I’ve spent the week with preview code for Dan Marshall’s latest, Lair of the Clockwork God. It’s the new instalment in his series of Dan and Ben games, which up until now have been fairly classical adventure games. Clockwork God is different, however, because Dan has decided that indie games are the future and adventure games are history. So this means that while Ben is still playing an adventure game – collecting objects, combining them, solving puzzles – Dan is jumping around, leaping from ledge to ledge, and having indie platformer epiphanies all over the place.
Cue lots of jokes and set-pieces and a great deal of cleverness. All of this is to be expected. What’s really hit me, though, is how Clockwork God has such an ideal means of delivering its story and its puzzles and its action and absolutely all that jazz. Like the other Dan and Ben games, the spine of the thing is an ongoing chat between the two main characters. In other words, for the couple of hours I’ve played of Clockwork God, I’ve been pulled along by the easy pleasures of conversation.
There is something to this, I reckon. Functionally it’s very smart. Puzzly adventure games always need a means of giving clues out to the stupider players, such as me, and the bickering between the two leads means there’s plenty of opportunity to sneak this stuff in. Then there’s the fact that Ben and Dan can just generally remind the player of objectives, of things they might have forgotten, of things they might not have spotted in the environment.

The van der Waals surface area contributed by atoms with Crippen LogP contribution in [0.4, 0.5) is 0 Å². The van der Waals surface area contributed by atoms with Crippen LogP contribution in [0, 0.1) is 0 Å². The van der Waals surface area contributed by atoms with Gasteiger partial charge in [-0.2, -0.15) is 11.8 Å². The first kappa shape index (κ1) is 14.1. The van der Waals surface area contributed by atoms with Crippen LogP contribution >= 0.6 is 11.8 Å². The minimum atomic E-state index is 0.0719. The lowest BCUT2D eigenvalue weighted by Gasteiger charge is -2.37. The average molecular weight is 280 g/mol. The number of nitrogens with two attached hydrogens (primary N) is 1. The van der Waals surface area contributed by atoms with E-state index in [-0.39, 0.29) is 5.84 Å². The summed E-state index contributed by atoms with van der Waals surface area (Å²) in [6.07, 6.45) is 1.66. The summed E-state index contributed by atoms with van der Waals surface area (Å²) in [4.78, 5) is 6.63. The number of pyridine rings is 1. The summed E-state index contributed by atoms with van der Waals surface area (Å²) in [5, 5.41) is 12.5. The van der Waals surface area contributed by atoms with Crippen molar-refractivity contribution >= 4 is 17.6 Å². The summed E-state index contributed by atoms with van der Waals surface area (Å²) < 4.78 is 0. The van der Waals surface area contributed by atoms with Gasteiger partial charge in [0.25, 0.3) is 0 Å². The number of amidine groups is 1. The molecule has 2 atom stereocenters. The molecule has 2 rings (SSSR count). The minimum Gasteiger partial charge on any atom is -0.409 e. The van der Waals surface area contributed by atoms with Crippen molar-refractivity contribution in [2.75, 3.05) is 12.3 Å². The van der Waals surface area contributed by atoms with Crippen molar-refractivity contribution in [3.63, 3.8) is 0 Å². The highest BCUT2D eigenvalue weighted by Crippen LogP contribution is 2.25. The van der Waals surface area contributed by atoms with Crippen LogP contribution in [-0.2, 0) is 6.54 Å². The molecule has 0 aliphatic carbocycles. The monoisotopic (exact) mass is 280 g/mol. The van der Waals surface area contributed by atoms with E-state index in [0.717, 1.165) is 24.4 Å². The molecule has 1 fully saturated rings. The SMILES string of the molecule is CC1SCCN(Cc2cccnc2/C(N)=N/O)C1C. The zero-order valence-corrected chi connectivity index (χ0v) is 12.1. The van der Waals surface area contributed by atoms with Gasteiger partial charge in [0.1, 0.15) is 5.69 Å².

But there’s more, I think. Clockwork God is about two characters that you switch between who are both playing very different games, so the dialogue is the perfect means to explore the differences and similarities between two design approaches. Dan can jump! Ben will never jump – but he will combine objects in his inventories. Like crafting in an indie game? Nothing like crafting! Well, kind of like crafting.
And finally there’s the fact that the designer Dan Marshall delights in the kinds of games that are very aware of their gameiness. With Ben and Dan firing lines back and forth there’s a real sense that they’re commenting on the game even as you work through it. It’s like having a few friends clustered around the monitor, throwing out ideas, getting annoyed at anything that seems stupid or abstruse or too convenient. In other words, it’s a bit like how I remember playing adventure games back in the day. Lots of puzzles. Lots of getting stuck. Lots of conversation.